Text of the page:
“I stared at the black book with hatred, and then, gradually, the pages opened and let me in. The magic happened… I loved the old spelling of the words…Perhaps a passionate love for the English language opened to me from this one book.”
– On a personal note – Early in the research phase for the COTC project and while in the process of understanding my daughter’s strugglewith reading, we encountered this book. We were garage sale hopping, among other things, looking for books she might enjoy. She found the book and brought it to me. She had seen Disney’s King Arthur story and brought it to me as book we might read together. I had never heard of the book. I liked Steinbeck and the Arthur story but never knew he had written a version of it. I think I will always remember the stunning experience of standing in the driveway of that garage sale and reading the words he wrote in the introduction to this book.
From: Writing Systems of the World: (http://home.vicnet.net.au/~ozideas/writsoc.htm)
There have been major or minor reforms in the writing systems of every major language in the world except English, within the past hundred years. These include Afrikaans, Albanian, Brazilian Portuguese, Chinese, Czech, Danish, Dutch, Filipino, French, Finnish, German, Greek, Greenlandic, Hebrew, Indonesian, Irish, Itlaian, Korean, Japanese, Malaysian, Niugini Tok Pisin, Norwegian, Portuguese, Romanian, Russian, Serbo-Croatian, Spanish, Swedish, Taiwanese Mandarin, Turkish and Vietnamese.
… if literacy is not to be restricted to an elite, an efficient writing system must be able to respond to needs for change…
Alphabets for English A Personal View by Steve Bett
The reason that other European countries have a closer correspondence between pronunciation and spelling is because they have had one or more spelling reforms in the past 300 years. English has had some spelling reforms in the period from the Norman Conquest (1066) to the publication of Samuel Johnson’s influential Dictionary in 1754. These included the introduction of etymological, Latin, and French spellings and conventions.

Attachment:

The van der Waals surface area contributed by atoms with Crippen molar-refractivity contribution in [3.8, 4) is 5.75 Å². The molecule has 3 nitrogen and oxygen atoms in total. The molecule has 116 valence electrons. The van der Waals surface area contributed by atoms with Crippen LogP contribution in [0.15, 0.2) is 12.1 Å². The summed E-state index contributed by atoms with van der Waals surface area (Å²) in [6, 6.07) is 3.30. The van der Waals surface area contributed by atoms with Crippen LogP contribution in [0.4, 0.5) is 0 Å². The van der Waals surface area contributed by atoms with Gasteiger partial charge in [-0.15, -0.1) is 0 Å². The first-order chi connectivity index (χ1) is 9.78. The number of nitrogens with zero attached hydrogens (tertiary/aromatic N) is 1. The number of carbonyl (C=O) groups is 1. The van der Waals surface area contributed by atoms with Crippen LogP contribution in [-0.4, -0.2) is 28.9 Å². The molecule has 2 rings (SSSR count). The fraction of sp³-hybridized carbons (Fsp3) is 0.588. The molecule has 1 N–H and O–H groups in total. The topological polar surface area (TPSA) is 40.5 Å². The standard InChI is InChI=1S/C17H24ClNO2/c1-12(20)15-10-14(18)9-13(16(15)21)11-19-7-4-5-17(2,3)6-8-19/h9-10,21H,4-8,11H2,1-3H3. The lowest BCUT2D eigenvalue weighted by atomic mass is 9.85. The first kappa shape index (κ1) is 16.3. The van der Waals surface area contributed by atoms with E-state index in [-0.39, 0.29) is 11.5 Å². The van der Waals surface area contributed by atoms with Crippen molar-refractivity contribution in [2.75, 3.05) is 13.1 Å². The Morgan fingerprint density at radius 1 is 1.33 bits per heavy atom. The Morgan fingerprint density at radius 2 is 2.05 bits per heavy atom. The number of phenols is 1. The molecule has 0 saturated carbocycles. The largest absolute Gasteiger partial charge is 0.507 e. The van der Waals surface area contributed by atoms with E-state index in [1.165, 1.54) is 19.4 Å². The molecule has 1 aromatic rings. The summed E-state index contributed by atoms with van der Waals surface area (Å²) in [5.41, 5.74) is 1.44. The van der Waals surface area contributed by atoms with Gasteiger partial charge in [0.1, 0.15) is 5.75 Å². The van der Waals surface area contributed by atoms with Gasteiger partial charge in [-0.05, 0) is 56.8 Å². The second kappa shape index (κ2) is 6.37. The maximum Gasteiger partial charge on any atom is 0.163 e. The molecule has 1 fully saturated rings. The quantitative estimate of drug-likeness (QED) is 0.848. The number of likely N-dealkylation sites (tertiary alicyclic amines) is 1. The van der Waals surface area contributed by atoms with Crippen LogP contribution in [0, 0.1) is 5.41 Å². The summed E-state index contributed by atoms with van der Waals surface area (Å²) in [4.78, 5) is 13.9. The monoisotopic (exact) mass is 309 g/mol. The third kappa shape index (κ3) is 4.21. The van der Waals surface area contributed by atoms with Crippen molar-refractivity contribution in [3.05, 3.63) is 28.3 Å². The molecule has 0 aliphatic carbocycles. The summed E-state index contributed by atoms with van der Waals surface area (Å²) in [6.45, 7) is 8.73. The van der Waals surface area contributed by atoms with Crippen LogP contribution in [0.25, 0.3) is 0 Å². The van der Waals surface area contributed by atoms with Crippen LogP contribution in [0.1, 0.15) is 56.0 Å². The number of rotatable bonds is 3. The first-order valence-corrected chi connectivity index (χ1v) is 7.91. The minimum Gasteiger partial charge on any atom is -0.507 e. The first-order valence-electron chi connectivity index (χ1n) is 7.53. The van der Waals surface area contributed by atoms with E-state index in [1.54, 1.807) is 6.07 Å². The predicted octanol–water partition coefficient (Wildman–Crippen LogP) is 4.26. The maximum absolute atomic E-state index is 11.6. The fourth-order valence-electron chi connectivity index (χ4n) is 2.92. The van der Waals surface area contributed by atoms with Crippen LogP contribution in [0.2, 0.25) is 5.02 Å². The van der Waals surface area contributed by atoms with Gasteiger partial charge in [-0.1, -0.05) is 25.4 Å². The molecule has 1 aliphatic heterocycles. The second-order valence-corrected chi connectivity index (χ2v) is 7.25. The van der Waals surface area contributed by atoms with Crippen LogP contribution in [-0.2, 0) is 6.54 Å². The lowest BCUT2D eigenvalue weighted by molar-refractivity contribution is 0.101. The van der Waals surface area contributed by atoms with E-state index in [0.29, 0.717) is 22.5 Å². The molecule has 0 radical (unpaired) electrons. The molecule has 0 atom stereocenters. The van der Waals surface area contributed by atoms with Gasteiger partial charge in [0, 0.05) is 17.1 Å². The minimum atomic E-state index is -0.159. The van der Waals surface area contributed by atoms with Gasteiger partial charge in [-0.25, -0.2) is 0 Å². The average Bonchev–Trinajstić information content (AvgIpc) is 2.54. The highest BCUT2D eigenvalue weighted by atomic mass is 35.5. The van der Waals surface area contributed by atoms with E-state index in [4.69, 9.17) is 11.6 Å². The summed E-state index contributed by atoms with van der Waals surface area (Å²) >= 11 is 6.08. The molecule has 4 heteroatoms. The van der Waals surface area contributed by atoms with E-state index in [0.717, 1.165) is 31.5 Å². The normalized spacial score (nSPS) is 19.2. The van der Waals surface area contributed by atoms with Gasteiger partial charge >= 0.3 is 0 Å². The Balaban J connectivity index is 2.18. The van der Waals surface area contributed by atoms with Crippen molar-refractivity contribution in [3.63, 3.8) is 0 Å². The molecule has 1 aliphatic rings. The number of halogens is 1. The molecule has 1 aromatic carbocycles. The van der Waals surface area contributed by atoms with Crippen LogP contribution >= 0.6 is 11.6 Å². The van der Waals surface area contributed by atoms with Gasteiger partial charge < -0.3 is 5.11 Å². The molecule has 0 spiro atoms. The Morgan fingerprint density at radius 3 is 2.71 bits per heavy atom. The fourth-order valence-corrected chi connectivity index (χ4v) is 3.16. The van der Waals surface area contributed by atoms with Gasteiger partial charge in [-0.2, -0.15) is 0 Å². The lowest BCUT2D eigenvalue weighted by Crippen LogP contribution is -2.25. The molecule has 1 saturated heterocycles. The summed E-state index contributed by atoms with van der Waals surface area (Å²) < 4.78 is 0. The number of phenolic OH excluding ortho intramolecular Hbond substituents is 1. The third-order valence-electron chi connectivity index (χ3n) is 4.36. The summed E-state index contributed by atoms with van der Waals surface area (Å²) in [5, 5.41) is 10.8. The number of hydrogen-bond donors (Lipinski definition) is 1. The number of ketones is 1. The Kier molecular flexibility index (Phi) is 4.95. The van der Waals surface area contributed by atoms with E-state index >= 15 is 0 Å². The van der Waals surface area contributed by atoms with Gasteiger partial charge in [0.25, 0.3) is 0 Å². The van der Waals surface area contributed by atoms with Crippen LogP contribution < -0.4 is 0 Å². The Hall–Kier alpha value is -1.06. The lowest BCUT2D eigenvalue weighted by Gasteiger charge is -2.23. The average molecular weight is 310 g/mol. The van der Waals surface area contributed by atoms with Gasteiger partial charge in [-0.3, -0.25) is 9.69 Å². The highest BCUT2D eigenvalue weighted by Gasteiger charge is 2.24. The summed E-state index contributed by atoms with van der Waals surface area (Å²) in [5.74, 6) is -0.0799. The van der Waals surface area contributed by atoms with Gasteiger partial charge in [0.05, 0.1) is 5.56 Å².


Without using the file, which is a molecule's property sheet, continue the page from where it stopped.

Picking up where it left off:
Few of the reforms were designed to make the English writing system simpler and more alphabetical or phonemic. The reforms were primarily “based on the notion that the business of spelling is to represent the origin and history of a word instead of its sound and meaning.” The exceptions include assigning fixed phonetic values to u and v (ca 1630) and changing the spelling of bytte to bit. According to Crystal, social tolerance of variant spelling came to an end around 1650 as 18th century notions of correctness began to emerge. By 1780, poor spelling became stigmatized.
Boswell credited Johnson’s 1775 dictionary with conferring stability on the language. While this may be true, Johnson primarily endorsed what had already been accepted by the influential writers of his day. He did make a number of choices favoring one spelling over another but these judgments were not colored by any attempt to move spelling in the direction of phonemic regularity. While he favored morphemic regularity, he saw no reason to align spelling with pronunciation. He usually represented the plural as [s] although the sound was often a /z/. He consistenly represted the past tense as [ed] although the sound was often /t/. He replaced the medial [y] with [i].